ARTICLE ABSTRACTCancer-associated cachexia, characterized by muscle wasting, is a lethal metabolic syndrome without defined etiology or established treatment. We previously found that p300 mediates cancer-induced muscle wasting by activating C/EBPβ, which then upregulates key catabolic genes. However, the signaling mechanism that activates p300 in response to cancer is unknown. Here, we show that upon cancer-induced activation of Toll-like receptor 4 in skeletal muscle, p38β MAPK phosphorylates Ser-12 on p300 to stimulate C/EBPβ acetylation, which is necessary and sufficient to cause muscle wasting. Thus, p38β MAPK is a central mediator and therapeutic target of cancer-induced muscle wasting. In addition, nilotinib, an FDA-approved kinase inhibitor that preferentially binds p38β MAPK, inhibited p300 activation 20-fold more potently than the p38α/β MAPK inhibitor, SB202190, and abrogated cancer cell–induced muscle protein loss in C2C12 myotubes without suppressing p38α MAPK–dependent myogenesis. Systemic administration of nilotinib at a low dose (0.5 mg/kg/day, i.p.) in tumor-bearing mice not only alleviated muscle wasting, but also prolonged survival. Therefore, nilotinib appears to be a promising treatment for human cancer cachexia due to its selective inhibition of p38β MAPK.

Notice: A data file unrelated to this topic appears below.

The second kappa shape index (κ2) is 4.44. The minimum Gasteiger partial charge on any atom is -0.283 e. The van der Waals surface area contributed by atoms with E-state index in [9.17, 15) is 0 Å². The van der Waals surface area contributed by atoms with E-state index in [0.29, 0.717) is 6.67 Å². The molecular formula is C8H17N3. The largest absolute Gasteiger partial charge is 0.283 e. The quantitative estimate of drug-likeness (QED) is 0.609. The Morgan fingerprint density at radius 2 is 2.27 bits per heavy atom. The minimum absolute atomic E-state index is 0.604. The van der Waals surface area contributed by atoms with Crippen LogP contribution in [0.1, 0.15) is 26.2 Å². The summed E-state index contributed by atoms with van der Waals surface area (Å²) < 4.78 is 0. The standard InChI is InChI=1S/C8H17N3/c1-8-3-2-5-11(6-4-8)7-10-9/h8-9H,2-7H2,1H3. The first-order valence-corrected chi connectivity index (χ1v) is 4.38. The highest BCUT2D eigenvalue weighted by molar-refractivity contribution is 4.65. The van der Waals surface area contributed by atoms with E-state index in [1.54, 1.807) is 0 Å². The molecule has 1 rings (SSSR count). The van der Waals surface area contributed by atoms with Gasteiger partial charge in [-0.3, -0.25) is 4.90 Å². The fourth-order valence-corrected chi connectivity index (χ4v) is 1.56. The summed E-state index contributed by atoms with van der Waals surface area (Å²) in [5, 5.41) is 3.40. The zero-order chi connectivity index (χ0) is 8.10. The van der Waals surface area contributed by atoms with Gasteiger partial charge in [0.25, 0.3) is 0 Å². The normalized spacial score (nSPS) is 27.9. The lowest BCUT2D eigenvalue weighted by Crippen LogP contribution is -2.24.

These findings demonstrate that prevention of p38β MAPK–mediated activation of p300 by the FDA-approved kinase inhibitor, nilotinib, ameliorates cancer cachexia, representing a potential therapeutic strategy against this syndrome.